The green-eyed mon­ster can be a bless­ing in dis­guise

Jeal­ousy a po­ten­tial tool for self-em­pow­er­ment and a more con­fi­dent ap­proach to life, writes John De­mar­tini

Weekend Argus (Sunday Edition) - - REFLECTION -

WHETHER you are us­ing Face­book, In­sta­gram, or Snapchat, it only takes a mo­ment to be bom­barded with images of celebri­ties with seem­ingly per­fect lives, or per­fect Euro­pean get­aways, or friends wear­ing de­signer shoes worth more than your car. While it’s re­ally no sur­prise then that feel­ings of envy and jeal­ousy arise, it’s how we use these emo­tions that re­ally counts.

You’re not alone in feel­ing the red hot flashes of anger or nau­se­at­ing un­easi­ness.

These are of­ten signs of envy and jeal­ousy when we see others with things we don’t have and are jeal­ous of what others seem to en­joy more of, whether that’s money, a re­la­tion­ship, or an over­seas hol­i­day. We tend to get caught up in these emo­tions, rather than us­ing them as a tool for greater self-aware­ness.

Rather than just ac­knowl­edg­ing those feel­ings of jeal­ousy, dig a lit­tle deeper and try to un­cover the root cause.

This process of dis­cov­ery is not only the first step to­ward re­solv­ing self-de­pre­ci­a­tion, but can also help to achieve a more em­pow­ered sense of self and a more con­fi­dent ap­proach to life.

It’s also re­ally im­por­tant to dis­tin­guish whether your feel­ings are stem­ming from jeal­ousy or from envy, as this will help you to de­ter­mine the course of ac­tion you should take.

Jeal­ousy is based on the per­cep­tion that we could lose some­thing to a ri­val – the feel­ing that some­body could take some­thing of value away. So, if you are at­tached to, in­fat­u­ated by, ad­dicted to, or de­pen­dent on a par­tic­u­lar trait in some­one that you’re afraid of los­ing, you are vul­ner­a­ble to jeal­ousy.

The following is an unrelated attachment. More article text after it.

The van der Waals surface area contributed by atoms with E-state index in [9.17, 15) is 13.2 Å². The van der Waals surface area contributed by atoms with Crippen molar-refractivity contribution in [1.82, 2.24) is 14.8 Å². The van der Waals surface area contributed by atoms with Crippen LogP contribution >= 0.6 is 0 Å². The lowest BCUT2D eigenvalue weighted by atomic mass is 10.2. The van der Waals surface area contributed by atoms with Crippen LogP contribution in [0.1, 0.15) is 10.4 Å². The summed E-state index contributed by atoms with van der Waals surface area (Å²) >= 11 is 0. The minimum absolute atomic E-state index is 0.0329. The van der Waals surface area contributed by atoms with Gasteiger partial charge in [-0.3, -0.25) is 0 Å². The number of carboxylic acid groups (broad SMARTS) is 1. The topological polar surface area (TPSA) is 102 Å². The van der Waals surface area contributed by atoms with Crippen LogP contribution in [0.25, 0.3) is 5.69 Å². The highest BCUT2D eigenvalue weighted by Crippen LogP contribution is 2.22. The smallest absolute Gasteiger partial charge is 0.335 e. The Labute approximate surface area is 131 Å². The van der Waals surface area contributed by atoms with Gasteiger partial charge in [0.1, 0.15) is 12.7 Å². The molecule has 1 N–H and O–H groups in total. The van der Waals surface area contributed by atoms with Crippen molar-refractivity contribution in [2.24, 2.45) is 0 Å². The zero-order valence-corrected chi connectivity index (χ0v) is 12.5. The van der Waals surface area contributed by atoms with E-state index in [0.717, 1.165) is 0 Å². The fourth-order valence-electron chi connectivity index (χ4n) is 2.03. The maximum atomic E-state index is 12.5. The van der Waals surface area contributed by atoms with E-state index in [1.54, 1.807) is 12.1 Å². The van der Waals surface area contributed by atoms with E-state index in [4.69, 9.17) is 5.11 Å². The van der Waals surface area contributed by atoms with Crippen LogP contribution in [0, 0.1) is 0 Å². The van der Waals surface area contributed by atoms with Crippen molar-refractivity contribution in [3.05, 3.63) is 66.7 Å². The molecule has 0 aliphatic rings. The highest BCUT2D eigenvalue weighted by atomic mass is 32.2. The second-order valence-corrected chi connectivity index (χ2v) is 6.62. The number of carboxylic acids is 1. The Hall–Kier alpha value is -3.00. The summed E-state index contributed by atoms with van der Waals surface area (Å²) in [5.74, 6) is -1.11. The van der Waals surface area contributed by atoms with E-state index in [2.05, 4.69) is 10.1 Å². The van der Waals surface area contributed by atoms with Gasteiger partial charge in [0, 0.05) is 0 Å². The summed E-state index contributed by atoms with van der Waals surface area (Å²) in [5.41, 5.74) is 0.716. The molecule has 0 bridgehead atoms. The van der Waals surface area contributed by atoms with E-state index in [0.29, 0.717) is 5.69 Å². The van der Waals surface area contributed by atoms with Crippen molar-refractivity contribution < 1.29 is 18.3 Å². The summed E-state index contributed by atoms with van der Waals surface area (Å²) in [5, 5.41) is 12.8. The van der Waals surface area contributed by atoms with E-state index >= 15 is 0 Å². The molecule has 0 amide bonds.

Envy is some­thing dif­fer­ent en­tirely. It is sim­i­lar to de­sire, where some­body has some­thing that you don’t have but want, like money or suc­cess.

For ex­am­ple, if you were dat­ing some­one whose in­tel­li­gence you en­vied, and an­other woman came in who had a more in­tel­lec­tu­ally stim­u­lat­ing con­ver­sa­tion with your part­ner, you would envy her hav­ing in­tel­li­gence to re­late to your part­ner in a way that you can­not. You’d also pos­si­bly be jeal­ous of her.

While you can envy her abil­ity to com­mu­ni­cate with your part­ner, you’d also be jeal­ous of her be­cause of the risk of los­ing your part­ner. And you would covet that dy­namic. Jeal­ousy has a hid­den or re­vealed re­sent­ment at­tached.

You re­sent that per­son for pos­si­bly tak­ing your part­ner away from you and you envy them, be­cause it seems ob­vi­ous they have some­thing that you don’t.

So how do you over­come these feel­ings when they threaten to suck you into a black hole?

1Jeal­ousy is a tool

Con­sider this, if you never felt jeal­ous, you wouldn’t feel the need to grow and ex­pand. So, in­stead of see­ing jeal­ousy as neg­a­tive, ac­cept jeal­ousy as a tool in your emo­tional tool­kit that can help you achieve a greater ver­sion of your­self. By keep­ing you on your toes, these emo­tions can be utilised to cre­ate a greater you. If that means you want to up­skill at work to en­sure you beat your col­leagues for the next round of pro­mo­tions, en­sure that you do what it takes to achieve that goal.

2Master con­scious­ness

When jeal­ousy comes, you’re on a knife-edge. You must de­cide whether you will sim­ply em­brace these feel­ings and use them to help you de­velop, or feel a vi­cious need to let them de­stroy you. In­stead of ob­sess­ing over what others have that you don’t, re­fo­cus that en­ergy into work­ing out how to get there too – or re­alise that there are places where you have got­ten there al­ready in your own unique way.

3 Don’t set­tle

Whether it’s for a job, or a re­la­tion­ship, en­sure that you seek what ful­fils you, and not only what in­fat­u­ates you. If you’re in­fat­u­ated with feel­ings of vul­ner­a­bil­ity and doubt, you’ll pay the price. In­stead, seek re­la­tion­ships and jobs that truly align with your high­est val­ues to feel val­i­dated and ful­filled.

Re­mem­ber, jeal­ousy is partly a by-prod­uct of not em­pow­er­ing your­self. Thus, jeal­ousy should be en­vi­sioned as a gift of self­em­pow­er­ment; not as the curse we may have as­sumed it to be.

For more in­for­ma­tion, visit www.drde­mar­tini.com

Be­ing bom­barded on so­cial me­dia with the ‘per­fect lives’ of others can be a source of jeal­ousy, anger or envy.

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